Month: June 2012

It’s the Pastor’s Job.

Lies we tell ourselves about the church:

It’s the pastor’s job.

 

You have a pastor. You have a man who’s staying here. We said way back at the beginning of this series that now isn’t the time to get busy. Now is the time to get into God’s Word. And it’s true! Now isn’t the time to “get busy.” But we need to be aware of falling for the opposite lie: Since it’s not time to get busy, it must be time to relax! Time to sit back and let the pastor take care of everything! And here we have the exact opposite lie from “We need to get busy.” This lie says, “It’s the pastor’s job.” What is the pastor’s job? What’s the pastor supposed to do? (more…)

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It doesn’t matter anymore.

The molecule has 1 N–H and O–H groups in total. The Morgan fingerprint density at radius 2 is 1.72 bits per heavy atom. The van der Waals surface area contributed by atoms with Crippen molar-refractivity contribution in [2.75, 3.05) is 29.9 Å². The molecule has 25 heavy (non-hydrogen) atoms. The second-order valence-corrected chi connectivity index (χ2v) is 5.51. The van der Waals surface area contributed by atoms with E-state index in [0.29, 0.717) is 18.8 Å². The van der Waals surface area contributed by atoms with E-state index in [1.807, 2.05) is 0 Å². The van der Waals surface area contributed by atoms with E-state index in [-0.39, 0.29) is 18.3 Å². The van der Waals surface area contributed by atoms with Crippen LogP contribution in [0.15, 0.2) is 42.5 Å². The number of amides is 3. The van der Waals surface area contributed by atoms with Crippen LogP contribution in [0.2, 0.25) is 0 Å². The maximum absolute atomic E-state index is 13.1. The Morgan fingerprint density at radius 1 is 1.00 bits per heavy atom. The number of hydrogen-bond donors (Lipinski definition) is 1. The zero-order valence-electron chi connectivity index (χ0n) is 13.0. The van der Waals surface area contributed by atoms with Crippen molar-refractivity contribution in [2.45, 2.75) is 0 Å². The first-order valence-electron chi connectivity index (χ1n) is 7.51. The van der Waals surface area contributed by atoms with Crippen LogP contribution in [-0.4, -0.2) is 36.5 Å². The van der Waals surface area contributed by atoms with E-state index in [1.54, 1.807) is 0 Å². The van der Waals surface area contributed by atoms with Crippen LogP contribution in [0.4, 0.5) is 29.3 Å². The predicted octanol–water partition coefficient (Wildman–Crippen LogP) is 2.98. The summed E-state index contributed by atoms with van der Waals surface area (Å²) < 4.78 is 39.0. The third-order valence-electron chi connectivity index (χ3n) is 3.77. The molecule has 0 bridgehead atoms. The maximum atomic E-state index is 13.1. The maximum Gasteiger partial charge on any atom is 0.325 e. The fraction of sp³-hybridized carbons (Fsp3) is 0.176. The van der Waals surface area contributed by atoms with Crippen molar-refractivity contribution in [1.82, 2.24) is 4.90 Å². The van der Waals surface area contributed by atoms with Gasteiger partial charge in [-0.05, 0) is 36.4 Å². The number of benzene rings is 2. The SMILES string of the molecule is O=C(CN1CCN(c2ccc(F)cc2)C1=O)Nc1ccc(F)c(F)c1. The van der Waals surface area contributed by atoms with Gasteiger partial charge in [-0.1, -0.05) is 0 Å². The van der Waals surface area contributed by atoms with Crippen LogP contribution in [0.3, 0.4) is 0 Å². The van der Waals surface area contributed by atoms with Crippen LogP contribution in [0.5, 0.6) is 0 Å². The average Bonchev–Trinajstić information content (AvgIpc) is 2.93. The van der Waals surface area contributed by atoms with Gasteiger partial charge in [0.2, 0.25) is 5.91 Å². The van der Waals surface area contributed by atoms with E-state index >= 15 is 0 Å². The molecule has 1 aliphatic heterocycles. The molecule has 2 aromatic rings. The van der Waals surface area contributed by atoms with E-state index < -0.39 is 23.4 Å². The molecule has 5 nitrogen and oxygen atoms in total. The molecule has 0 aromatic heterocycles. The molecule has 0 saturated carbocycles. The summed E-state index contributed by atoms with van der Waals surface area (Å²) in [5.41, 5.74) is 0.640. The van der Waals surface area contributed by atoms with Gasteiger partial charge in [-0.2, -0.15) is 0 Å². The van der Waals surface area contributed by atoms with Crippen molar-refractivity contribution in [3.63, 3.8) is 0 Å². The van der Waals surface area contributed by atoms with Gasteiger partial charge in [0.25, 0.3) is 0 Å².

When I first set out to be a pastor, I was determined that I wouldn’t lose my name. What do I mean by that? Well, consider what you call the person who leads worship in your church. So often, it’s just “Pastor.” I wanted to make sure I’d still have my name. Pastor Luke! That’s what I’d be! Yeah! (Pastor Italiano was OK, but I much preferred Pastor Luke.)

And now I’m here… and it doesn’t matter anymore.

I chalk it up to the Holy Spirit growing me and not to any revelation on my part. I don’t care if people use my name. I don’t care if they know who I am. I care that they know Jesus. And that’s what matters to me!